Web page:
MISCONDUCT, Standard of conduct
CITE AS: Cline v Willow Run Schools, Washtenaw Circuit Court No. 85-29474-AE (February, 6, 1986).
Appeal pending: No
Claimant: Earl Cline
Employer: Willow Run Schools
Docket No. B81-15811-RM9-88649
CIRCUIT COURT HOLDING: Misconduct can be established by deliberate violations of standards of behavior even absent proof of wrongful intent.
FACTS: Claimant worked as a bus driver. The claimant transported a school bus of "handicapped" children on the expressway to a Special Olympics event. The employer's witnesses testified the claimant was speeding excessively, which the claimant denied. The claimant and employer witness agreed the claimant stopped for gas and kept the bus engine running while he filled the tank. The witnesses disagreed whether the children were on the bus or removed from the bus while he refueled.
DECISION: The claimant is disqualified for misconduct.
RATIONALE: The Referee erred when he found "the claimant's actions do not exhibit malice, hostility, or reckless disregard for the employer's interests, nor was there any bad purpose or intent to do harm." Rather the court noted in Carter v Employment Security Commission, 364 Mich 538 (1961) there is a distinction between deliberate misconduct and negligent misconduct. The court found "[d]eliberate violations of standards of behavior rise above good faith errors or carelessness by the nature of their deliberateness. There is an element of culpability inherent in deliberate violations of behavior standards. Thus, the additional proof of wrongful intent or evil design is not required." Under the standard developed in Bell v Employment Security Comm., 359 Mich 649 (1960), to be guilty of misconduct the claimant "must intend only those actions which create risk of danger." Here the claimant deliberately kept the bus running while filling it with gasoline. There is no need to determine if the actions had a wrongful intent or evil design.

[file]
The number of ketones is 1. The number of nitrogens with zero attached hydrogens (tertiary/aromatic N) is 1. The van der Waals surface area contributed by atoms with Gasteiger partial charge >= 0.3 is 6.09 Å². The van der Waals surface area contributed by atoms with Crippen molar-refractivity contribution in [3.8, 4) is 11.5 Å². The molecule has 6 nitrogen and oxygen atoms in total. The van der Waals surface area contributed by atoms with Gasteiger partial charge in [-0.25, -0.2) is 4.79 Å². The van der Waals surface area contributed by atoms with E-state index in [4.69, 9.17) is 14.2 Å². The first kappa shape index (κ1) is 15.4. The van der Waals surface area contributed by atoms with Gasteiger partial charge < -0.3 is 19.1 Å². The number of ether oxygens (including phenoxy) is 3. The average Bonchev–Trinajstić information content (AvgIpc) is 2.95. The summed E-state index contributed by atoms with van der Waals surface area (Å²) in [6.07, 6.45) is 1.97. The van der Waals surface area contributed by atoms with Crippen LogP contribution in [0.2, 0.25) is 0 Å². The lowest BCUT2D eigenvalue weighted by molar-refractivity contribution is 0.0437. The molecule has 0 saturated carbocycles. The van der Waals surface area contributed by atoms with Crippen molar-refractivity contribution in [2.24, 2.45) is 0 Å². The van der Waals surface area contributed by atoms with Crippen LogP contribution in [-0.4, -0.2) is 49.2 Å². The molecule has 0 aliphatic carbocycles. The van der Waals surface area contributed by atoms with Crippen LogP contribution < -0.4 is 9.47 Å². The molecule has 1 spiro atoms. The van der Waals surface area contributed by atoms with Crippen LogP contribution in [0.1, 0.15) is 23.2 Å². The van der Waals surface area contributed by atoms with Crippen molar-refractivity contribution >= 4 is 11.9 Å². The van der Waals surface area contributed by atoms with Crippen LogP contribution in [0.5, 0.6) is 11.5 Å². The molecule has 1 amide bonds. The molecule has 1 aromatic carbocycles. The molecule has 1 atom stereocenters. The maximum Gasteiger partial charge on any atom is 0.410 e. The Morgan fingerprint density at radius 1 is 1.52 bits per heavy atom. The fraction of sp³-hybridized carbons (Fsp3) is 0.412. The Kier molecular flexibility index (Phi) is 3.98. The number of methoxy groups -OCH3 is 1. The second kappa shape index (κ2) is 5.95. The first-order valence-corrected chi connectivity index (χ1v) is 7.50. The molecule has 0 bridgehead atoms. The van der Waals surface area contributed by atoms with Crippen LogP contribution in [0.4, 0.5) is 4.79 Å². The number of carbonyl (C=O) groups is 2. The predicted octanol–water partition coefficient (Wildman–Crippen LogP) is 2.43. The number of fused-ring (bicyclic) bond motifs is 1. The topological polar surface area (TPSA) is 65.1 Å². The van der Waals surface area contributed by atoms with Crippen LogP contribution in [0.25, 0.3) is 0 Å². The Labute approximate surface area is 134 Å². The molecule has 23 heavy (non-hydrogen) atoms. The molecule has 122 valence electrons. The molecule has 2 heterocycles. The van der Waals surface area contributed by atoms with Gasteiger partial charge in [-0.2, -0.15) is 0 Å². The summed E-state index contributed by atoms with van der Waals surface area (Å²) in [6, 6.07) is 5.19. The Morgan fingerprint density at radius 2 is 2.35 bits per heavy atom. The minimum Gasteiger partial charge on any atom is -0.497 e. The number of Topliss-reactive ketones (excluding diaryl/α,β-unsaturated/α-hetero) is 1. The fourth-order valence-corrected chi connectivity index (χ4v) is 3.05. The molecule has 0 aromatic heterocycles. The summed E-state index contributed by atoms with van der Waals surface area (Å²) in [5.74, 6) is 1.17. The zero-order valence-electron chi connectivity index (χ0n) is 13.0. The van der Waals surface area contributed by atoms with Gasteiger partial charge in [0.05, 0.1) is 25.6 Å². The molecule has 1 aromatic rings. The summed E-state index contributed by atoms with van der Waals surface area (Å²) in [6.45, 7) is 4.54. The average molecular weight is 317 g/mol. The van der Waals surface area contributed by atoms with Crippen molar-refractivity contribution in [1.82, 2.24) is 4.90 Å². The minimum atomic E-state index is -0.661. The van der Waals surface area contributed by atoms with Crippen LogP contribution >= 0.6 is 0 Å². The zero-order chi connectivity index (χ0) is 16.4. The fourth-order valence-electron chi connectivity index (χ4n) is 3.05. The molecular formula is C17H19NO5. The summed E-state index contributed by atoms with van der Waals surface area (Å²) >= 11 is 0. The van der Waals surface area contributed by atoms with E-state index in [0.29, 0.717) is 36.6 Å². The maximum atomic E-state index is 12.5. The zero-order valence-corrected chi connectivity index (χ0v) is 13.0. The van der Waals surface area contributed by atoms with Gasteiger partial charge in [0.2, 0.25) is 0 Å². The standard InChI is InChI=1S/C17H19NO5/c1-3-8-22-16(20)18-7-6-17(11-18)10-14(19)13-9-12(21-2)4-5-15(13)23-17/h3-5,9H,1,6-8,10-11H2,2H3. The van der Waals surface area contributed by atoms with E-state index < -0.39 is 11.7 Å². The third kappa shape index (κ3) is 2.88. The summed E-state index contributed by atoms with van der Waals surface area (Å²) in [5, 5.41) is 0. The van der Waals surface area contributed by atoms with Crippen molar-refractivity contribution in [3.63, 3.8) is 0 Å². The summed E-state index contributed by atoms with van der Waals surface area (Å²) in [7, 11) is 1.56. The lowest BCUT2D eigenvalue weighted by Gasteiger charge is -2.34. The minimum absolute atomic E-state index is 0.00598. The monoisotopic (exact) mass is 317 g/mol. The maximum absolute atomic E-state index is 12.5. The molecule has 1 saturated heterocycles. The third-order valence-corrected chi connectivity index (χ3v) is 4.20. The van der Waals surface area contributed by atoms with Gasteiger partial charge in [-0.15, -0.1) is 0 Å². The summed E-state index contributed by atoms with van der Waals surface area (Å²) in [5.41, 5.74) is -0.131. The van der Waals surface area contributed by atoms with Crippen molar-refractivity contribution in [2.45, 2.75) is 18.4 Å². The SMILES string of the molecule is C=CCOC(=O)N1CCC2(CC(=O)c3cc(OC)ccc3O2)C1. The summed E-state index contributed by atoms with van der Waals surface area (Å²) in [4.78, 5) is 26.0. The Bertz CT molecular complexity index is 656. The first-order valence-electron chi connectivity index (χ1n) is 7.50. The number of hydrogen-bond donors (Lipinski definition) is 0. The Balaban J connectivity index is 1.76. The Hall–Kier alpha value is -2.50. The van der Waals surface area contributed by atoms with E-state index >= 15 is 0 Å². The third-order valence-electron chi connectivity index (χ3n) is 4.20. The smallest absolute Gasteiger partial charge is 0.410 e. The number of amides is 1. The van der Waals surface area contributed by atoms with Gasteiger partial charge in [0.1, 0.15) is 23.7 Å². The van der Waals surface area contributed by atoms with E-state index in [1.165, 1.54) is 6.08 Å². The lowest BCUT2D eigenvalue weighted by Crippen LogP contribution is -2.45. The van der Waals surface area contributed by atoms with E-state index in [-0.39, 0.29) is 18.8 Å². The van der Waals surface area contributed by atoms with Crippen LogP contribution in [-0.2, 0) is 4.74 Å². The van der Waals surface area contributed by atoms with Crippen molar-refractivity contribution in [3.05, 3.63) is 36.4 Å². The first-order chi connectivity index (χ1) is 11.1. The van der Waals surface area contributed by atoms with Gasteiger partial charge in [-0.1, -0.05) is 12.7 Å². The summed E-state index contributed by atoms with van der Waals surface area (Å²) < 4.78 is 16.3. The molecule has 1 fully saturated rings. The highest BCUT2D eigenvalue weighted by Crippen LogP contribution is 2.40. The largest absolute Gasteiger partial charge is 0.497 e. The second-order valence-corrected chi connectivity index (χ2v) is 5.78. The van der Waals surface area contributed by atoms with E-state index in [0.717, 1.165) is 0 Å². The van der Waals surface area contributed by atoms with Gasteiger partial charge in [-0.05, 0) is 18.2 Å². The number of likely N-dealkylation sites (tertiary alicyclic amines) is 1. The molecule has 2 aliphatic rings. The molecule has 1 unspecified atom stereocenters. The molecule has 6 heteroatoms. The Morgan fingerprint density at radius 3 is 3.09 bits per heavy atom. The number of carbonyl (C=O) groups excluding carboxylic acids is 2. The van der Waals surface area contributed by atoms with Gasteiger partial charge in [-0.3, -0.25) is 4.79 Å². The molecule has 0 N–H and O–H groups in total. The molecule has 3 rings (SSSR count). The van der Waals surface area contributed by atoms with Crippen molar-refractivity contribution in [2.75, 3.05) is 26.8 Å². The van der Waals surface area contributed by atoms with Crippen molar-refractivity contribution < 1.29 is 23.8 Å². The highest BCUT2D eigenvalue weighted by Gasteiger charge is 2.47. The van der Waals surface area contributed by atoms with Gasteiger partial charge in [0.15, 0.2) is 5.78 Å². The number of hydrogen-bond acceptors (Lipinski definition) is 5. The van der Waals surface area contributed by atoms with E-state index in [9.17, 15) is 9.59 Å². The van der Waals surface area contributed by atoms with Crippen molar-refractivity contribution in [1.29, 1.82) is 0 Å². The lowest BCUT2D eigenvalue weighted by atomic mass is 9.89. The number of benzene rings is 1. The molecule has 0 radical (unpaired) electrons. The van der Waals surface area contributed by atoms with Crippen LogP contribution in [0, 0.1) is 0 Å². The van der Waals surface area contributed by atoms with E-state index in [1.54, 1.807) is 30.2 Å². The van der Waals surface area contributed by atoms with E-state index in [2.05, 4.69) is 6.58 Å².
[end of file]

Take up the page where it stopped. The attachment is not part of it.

9, 6, d1: N/A